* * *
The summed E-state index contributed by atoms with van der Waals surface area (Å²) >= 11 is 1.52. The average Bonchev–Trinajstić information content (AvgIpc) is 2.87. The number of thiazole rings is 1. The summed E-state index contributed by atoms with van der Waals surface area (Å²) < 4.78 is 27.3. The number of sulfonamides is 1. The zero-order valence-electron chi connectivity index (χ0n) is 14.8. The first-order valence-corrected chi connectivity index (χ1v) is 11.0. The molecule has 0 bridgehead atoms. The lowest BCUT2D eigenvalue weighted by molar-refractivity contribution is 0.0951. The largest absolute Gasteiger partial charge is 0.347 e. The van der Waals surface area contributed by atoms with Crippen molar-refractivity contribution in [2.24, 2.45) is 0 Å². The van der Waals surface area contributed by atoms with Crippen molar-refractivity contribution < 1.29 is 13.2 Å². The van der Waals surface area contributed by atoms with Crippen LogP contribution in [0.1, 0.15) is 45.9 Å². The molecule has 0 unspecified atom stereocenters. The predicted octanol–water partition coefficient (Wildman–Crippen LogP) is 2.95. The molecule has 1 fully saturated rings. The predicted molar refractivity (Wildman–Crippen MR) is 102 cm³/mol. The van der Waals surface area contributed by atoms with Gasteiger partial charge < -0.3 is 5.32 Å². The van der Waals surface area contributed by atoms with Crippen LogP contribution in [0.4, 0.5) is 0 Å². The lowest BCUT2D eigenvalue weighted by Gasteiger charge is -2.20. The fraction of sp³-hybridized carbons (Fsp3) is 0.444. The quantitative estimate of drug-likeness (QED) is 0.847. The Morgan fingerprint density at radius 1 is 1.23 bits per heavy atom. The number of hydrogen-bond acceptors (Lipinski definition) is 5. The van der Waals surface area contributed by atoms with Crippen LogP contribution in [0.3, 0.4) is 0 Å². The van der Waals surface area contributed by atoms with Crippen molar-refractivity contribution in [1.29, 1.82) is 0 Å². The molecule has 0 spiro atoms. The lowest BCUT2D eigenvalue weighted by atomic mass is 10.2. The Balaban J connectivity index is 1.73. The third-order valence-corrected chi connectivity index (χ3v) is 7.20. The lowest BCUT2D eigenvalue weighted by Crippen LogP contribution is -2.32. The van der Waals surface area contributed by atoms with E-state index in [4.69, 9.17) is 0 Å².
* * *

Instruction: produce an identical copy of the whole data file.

The summed E-state index contributed by atoms with van der Waals surface area (Å²) >= 11 is 1.52. The average Bonchev–Trinajstić information content (AvgIpc) is 2.87. The number of thiazole rings is 1. The summed E-state index contributed by atoms with van der Waals surface area (Å²) < 4.78 is 27.3. The number of sulfonamides is 1. The zero-order valence-electron chi connectivity index (χ0n) is 14.8. The first-order valence-corrected chi connectivity index (χ1v) is 11.0. The molecule has 0 bridgehead atoms. The lowest BCUT2D eigenvalue weighted by molar-refractivity contribution is 0.0951. The largest absolute Gasteiger partial charge is 0.347 e. The van der Waals surface area contributed by atoms with Crippen molar-refractivity contribution in [2.24, 2.45) is 0 Å². The van der Waals surface area contributed by atoms with Crippen molar-refractivity contribution < 1.29 is 13.2 Å². The van der Waals surface area contributed by atoms with Crippen LogP contribution in [0.1, 0.15) is 45.9 Å². The molecule has 0 unspecified atom stereocenters. The predicted octanol–water partition coefficient (Wildman–Crippen LogP) is 2.95. The molecule has 1 fully saturated rings. The predicted molar refractivity (Wildman–Crippen MR) is 102 cm³/mol. The van der Waals surface area contributed by atoms with Gasteiger partial charge < -0.3 is 5.32 Å². The van der Waals surface area contributed by atoms with Crippen LogP contribution in [0.4, 0.5) is 0 Å². The lowest BCUT2D eigenvalue weighted by Gasteiger charge is -2.20. The fraction of sp³-hybridized carbons (Fsp3) is 0.444. The quantitative estimate of drug-likeness (QED) is 0.847. The Morgan fingerprint density at radius 1 is 1.23 bits per heavy atom. The number of hydrogen-bond acceptors (Lipinski definition) is 5. The van der Waals surface area contributed by atoms with Crippen LogP contribution in [0.3, 0.4) is 0 Å². The van der Waals surface area contributed by atoms with Crippen molar-refractivity contribution in [1.29, 1.82) is 0 Å². The molecule has 0 spiro atoms. The lowest BCUT2D eigenvalue weighted by atomic mass is 10.2. The Balaban J connectivity index is 1.73. The third-order valence-corrected chi connectivity index (χ3v) is 7.20. The lowest BCUT2D eigenvalue weighted by Crippen LogP contribution is -2.32. The van der Waals surface area contributed by atoms with E-state index in [4.69, 9.17) is 0 Å².